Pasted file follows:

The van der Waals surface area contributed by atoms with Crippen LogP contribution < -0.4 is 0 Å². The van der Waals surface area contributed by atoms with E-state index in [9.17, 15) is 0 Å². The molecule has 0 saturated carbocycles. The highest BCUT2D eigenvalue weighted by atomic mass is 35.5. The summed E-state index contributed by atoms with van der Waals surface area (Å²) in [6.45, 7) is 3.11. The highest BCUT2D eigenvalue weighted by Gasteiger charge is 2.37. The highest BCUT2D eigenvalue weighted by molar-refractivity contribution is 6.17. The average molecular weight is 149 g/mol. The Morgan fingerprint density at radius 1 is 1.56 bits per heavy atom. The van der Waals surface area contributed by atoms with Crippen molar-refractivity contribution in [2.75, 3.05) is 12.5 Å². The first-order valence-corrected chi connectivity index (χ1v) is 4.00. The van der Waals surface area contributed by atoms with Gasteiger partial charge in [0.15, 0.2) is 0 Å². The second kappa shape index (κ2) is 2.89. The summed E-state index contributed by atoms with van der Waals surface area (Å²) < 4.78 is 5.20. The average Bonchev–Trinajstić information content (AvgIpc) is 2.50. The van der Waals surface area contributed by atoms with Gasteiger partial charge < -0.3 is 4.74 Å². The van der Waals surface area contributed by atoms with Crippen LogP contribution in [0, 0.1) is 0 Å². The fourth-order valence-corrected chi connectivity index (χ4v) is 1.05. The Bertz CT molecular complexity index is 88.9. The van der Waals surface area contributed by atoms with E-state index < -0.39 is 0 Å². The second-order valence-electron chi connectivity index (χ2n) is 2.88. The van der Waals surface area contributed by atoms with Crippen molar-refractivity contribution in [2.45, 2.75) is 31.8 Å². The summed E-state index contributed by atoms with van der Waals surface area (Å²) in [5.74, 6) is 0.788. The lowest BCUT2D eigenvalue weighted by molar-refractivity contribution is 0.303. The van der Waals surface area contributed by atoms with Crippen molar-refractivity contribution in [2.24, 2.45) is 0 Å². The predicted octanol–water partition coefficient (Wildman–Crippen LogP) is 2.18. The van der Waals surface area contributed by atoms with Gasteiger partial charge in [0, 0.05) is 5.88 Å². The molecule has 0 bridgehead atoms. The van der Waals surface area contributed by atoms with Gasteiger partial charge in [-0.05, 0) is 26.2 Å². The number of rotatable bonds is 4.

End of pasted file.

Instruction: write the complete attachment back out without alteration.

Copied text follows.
The van der Waals surface area contributed by atoms with Crippen LogP contribution < -0.4 is 0 Å². The van der Waals surface area contributed by atoms with E-state index in [9.17, 15) is 0 Å². The molecule has 0 saturated carbocycles. The highest BCUT2D eigenvalue weighted by atomic mass is 35.5. The summed E-state index contributed by atoms with van der Waals surface area (Å²) in [6.45, 7) is 3.11. The highest BCUT2D eigenvalue weighted by Gasteiger charge is 2.37. The highest BCUT2D eigenvalue weighted by molar-refractivity contribution is 6.17. The average molecular weight is 149 g/mol. The Morgan fingerprint density at radius 1 is 1.56 bits per heavy atom. The van der Waals surface area contributed by atoms with Crippen molar-refractivity contribution in [2.75, 3.05) is 12.5 Å². The first-order valence-corrected chi connectivity index (χ1v) is 4.00. The van der Waals surface area contributed by atoms with Gasteiger partial charge in [0.15, 0.2) is 0 Å². The second kappa shape index (κ2) is 2.89. The summed E-state index contributed by atoms with van der Waals surface area (Å²) < 4.78 is 5.20. The average Bonchev–Trinajstić information content (AvgIpc) is 2.50. The van der Waals surface area contributed by atoms with Gasteiger partial charge < -0.3 is 4.74 Å². The van der Waals surface area contributed by atoms with Crippen LogP contribution in [0, 0.1) is 0 Å². The fourth-order valence-corrected chi connectivity index (χ4v) is 1.05. The Bertz CT molecular complexity index is 88.9. The van der Waals surface area contributed by atoms with E-state index < -0.39 is 0 Å². The second-order valence-electron chi connectivity index (χ2n) is 2.88. The van der Waals surface area contributed by atoms with Crippen molar-refractivity contribution in [2.45, 2.75) is 31.8 Å². The summed E-state index contributed by atoms with van der Waals surface area (Å²) in [5.74, 6) is 0.788. The lowest BCUT2D eigenvalue weighted by molar-refractivity contribution is 0.303. The van der Waals surface area contributed by atoms with Crippen molar-refractivity contribution in [2.24, 2.45) is 0 Å². The predicted octanol–water partition coefficient (Wildman–Crippen LogP) is 2.18. The van der Waals surface area contributed by atoms with Gasteiger partial charge in [0, 0.05) is 5.88 Å². The molecule has 0 bridgehead atoms. The van der Waals surface area contributed by atoms with Gasteiger partial charge in [-0.05, 0) is 26.2 Å². The number of rotatable bonds is 4.